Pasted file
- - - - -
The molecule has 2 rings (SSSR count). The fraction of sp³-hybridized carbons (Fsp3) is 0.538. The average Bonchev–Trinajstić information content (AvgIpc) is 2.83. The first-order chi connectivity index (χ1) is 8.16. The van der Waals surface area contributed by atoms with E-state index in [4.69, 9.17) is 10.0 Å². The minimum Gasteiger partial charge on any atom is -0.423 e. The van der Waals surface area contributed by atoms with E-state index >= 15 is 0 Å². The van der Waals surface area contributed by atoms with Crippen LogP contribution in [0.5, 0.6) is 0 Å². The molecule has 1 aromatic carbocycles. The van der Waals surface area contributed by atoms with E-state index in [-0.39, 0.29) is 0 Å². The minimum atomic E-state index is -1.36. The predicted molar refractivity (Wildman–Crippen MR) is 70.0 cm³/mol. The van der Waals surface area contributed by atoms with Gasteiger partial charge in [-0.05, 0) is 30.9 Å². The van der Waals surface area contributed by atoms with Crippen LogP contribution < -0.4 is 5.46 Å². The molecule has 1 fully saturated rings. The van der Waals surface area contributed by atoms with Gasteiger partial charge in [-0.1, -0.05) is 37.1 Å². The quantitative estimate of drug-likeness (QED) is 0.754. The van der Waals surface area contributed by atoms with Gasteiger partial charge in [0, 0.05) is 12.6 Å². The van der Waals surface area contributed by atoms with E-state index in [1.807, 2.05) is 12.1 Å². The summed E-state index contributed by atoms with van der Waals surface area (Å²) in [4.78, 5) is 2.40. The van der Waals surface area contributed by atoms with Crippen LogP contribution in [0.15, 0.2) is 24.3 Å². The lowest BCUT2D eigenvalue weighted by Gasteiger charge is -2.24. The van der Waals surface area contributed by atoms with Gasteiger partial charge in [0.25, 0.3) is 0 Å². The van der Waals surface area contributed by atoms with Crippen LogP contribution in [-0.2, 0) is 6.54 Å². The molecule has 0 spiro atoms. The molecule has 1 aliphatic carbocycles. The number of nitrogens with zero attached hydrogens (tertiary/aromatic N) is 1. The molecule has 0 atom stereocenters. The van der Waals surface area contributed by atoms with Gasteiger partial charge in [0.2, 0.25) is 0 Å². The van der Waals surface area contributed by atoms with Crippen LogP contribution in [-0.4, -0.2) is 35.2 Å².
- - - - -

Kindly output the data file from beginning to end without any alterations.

The molecule has 2 rings (SSSR count). The fraction of sp³-hybridized carbons (Fsp3) is 0.538. The average Bonchev–Trinajstić information content (AvgIpc) is 2.83. The first-order chi connectivity index (χ1) is 8.16. The van der Waals surface area contributed by atoms with E-state index in [4.69, 9.17) is 10.0 Å². The minimum Gasteiger partial charge on any atom is -0.423 e. The van der Waals surface area contributed by atoms with E-state index >= 15 is 0 Å². The van der Waals surface area contributed by atoms with Crippen LogP contribution in [0.5, 0.6) is 0 Å². The molecule has 1 aromatic carbocycles. The van der Waals surface area contributed by atoms with E-state index in [-0.39, 0.29) is 0 Å². The minimum atomic E-state index is -1.36. The predicted molar refractivity (Wildman–Crippen MR) is 70.0 cm³/mol. The van der Waals surface area contributed by atoms with Gasteiger partial charge in [-0.05, 0) is 30.9 Å². The van der Waals surface area contributed by atoms with Crippen LogP contribution < -0.4 is 5.46 Å². The molecule has 1 fully saturated rings. The van der Waals surface area contributed by atoms with Gasteiger partial charge in [-0.1, -0.05) is 37.1 Å². The quantitative estimate of drug-likeness (QED) is 0.754. The van der Waals surface area contributed by atoms with Gasteiger partial charge in [0, 0.05) is 12.6 Å². The van der Waals surface area contributed by atoms with E-state index in [1.807, 2.05) is 12.1 Å². The summed E-state index contributed by atoms with van der Waals surface area (Å²) in [4.78, 5) is 2.40. The van der Waals surface area contributed by atoms with Crippen LogP contribution in [0.15, 0.2) is 24.3 Å². The lowest BCUT2D eigenvalue weighted by Gasteiger charge is -2.24. The van der Waals surface area contributed by atoms with Gasteiger partial charge in [0.25, 0.3) is 0 Å². The van der Waals surface area contributed by atoms with Crippen LogP contribution in [-0.2, 0) is 6.54 Å². The molecule has 0 spiro atoms. The molecule has 1 aliphatic carbocycles. The number of nitrogens with zero attached hydrogens (tertiary/aromatic N) is 1. The molecule has 0 atom stereocenters. The van der Waals surface area contributed by atoms with Gasteiger partial charge in [0.2, 0.25) is 0 Å². The van der Waals surface area contributed by atoms with Crippen LogP contribution in [-0.4, -0.2) is 35.2 Å².